Premier Jason Kenney says Alberta’s vaccine passport will end almost immediately, with most other big COVID-19 health rules gone three weeks later.
Kenney told a news conference Tuesday that the vaccine passport, known in Alberta as the restriction exemption program, would end within hours — at midnight.
He said strong vaccination rates, declining hospital cases and a continued decline in the spread of the Omicron variant make it possible to end the passport.
“Our approach to COVID must change as the disease changes,” Kenney told a news conference. “The restriction exemption program has served its useful purpose. It’s done its job.”
Kenney also announced that capacity limits at venues will end at midnight Tuesday, except for those that host 500 people or more.
Also, as of Monday, mandatory mask rules will be cancelled for children under 12 in all settings and for all children in schools.
Kenney said more health restrictions will fall in the coming weeks, as long as COVID-19 does not place renewed intolerable pressure on the health system.
The plan is to remove all indoor masking rules by March 1, along with capacity limits on large venues, mandatory work from home requirements and social gathering limits.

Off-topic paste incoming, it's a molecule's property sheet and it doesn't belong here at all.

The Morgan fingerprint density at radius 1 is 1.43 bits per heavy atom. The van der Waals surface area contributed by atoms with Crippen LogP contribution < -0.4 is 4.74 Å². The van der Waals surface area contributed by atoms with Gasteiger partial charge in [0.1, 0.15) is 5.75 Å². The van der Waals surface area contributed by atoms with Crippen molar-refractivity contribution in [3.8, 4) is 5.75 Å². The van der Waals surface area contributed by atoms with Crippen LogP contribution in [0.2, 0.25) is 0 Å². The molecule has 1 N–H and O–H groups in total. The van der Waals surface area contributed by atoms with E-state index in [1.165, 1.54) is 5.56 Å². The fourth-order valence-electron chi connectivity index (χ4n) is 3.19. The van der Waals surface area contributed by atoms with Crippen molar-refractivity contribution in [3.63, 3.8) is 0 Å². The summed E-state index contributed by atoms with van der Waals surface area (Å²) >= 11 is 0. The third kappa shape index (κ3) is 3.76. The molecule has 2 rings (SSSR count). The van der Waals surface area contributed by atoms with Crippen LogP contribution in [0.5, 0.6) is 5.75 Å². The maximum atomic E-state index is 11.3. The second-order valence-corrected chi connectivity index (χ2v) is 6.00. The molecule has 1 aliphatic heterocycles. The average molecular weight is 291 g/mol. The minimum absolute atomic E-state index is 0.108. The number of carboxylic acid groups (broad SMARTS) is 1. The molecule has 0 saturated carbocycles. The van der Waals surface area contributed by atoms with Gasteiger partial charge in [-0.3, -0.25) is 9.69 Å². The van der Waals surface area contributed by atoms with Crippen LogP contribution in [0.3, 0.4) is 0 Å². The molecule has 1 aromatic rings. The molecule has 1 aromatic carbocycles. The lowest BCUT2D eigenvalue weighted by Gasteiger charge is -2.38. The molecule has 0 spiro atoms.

Alberta joins other provinces in announcing plants to end some or all of their health rules, citing virus protection and waning Omicron numbers as justification to ease up.
Earlier Tuesday, Saskatchewan Premier Scott Moe said his government will begin lifting all of its pandemic public health orders in a phased approach, starting Monday with the removal of its vaccine passport policy.
Saskatchewan’s mask mandate and requirement for people to self-isolate if they test positive for the virus will be gone by month’s end.
Quebec also said Tuesday it would see most restrictions lifted by March 14. And Prince Edward Island announced a phased plan to end most measures by early April.
Alberta’s vaccine passport mandated anyone using non-essential services, such as bars and restaurants, show proof of vaccination.
The program was voluntary, but businesses that did not participate were subject to restrictions, including severely reduced customer capacity.
Since being introduced last September, the passport had come to symbolize a clash within Alberta — and within Kenney’s own United Conservative caucus and party — on balancing public health orders with individual rights and freedoms.
A week ago, Kenney said the passport could be eliminated by the end of March.
Critics, including the Opposition NDP, have said Kenney’s about face is motivated by political survival, given that some of his caucus members have spoken out against vaccine mandates and Kenney, dealing with low poll numbers, faces a party leadership review in two months.
—Dean Bennett, The Canadian Press